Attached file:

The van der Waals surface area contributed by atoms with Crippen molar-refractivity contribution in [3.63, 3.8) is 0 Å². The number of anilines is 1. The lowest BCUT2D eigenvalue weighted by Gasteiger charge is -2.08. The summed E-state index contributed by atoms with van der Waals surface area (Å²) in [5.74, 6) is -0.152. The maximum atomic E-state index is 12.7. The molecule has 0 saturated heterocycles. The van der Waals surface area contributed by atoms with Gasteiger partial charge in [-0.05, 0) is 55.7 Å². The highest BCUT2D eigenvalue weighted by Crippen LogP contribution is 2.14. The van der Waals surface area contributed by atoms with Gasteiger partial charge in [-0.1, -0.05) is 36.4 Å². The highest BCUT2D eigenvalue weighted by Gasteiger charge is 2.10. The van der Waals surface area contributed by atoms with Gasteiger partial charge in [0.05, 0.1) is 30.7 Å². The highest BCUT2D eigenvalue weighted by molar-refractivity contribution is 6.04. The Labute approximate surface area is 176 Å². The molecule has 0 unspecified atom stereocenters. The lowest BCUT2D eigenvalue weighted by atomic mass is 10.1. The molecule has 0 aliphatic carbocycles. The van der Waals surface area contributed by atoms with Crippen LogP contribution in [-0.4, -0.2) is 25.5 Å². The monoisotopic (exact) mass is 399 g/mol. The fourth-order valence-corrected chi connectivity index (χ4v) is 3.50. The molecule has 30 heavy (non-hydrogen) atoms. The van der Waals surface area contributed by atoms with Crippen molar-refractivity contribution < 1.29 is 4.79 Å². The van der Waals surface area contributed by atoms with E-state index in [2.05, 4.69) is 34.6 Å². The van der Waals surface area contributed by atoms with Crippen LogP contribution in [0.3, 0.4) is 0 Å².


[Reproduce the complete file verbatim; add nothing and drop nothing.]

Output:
The van der Waals surface area contributed by atoms with Crippen molar-refractivity contribution in [3.63, 3.8) is 0 Å². The number of anilines is 1. The lowest BCUT2D eigenvalue weighted by Gasteiger charge is -2.08. The summed E-state index contributed by atoms with van der Waals surface area (Å²) in [5.74, 6) is -0.152. The maximum atomic E-state index is 12.7. The molecule has 0 saturated heterocycles. The van der Waals surface area contributed by atoms with Gasteiger partial charge in [-0.05, 0) is 55.7 Å². The highest BCUT2D eigenvalue weighted by Crippen LogP contribution is 2.14. The van der Waals surface area contributed by atoms with Gasteiger partial charge in [-0.1, -0.05) is 36.4 Å². The highest BCUT2D eigenvalue weighted by Gasteiger charge is 2.10. The van der Waals surface area contributed by atoms with Gasteiger partial charge in [0.05, 0.1) is 30.7 Å². The highest BCUT2D eigenvalue weighted by molar-refractivity contribution is 6.04. The Labute approximate surface area is 176 Å². The molecule has 0 unspecified atom stereocenters. The lowest BCUT2D eigenvalue weighted by atomic mass is 10.1. The molecule has 0 aliphatic carbocycles. The van der Waals surface area contributed by atoms with Crippen LogP contribution in [-0.4, -0.2) is 25.5 Å². The monoisotopic (exact) mass is 399 g/mol. The fourth-order valence-corrected chi connectivity index (χ4v) is 3.50. The molecule has 30 heavy (non-hydrogen) atoms. The van der Waals surface area contributed by atoms with Crippen molar-refractivity contribution < 1.29 is 4.79 Å². The van der Waals surface area contributed by atoms with E-state index in [2.05, 4.69) is 34.6 Å². The van der Waals surface area contributed by atoms with Crippen LogP contribution in [0.3, 0.4) is 0 Å².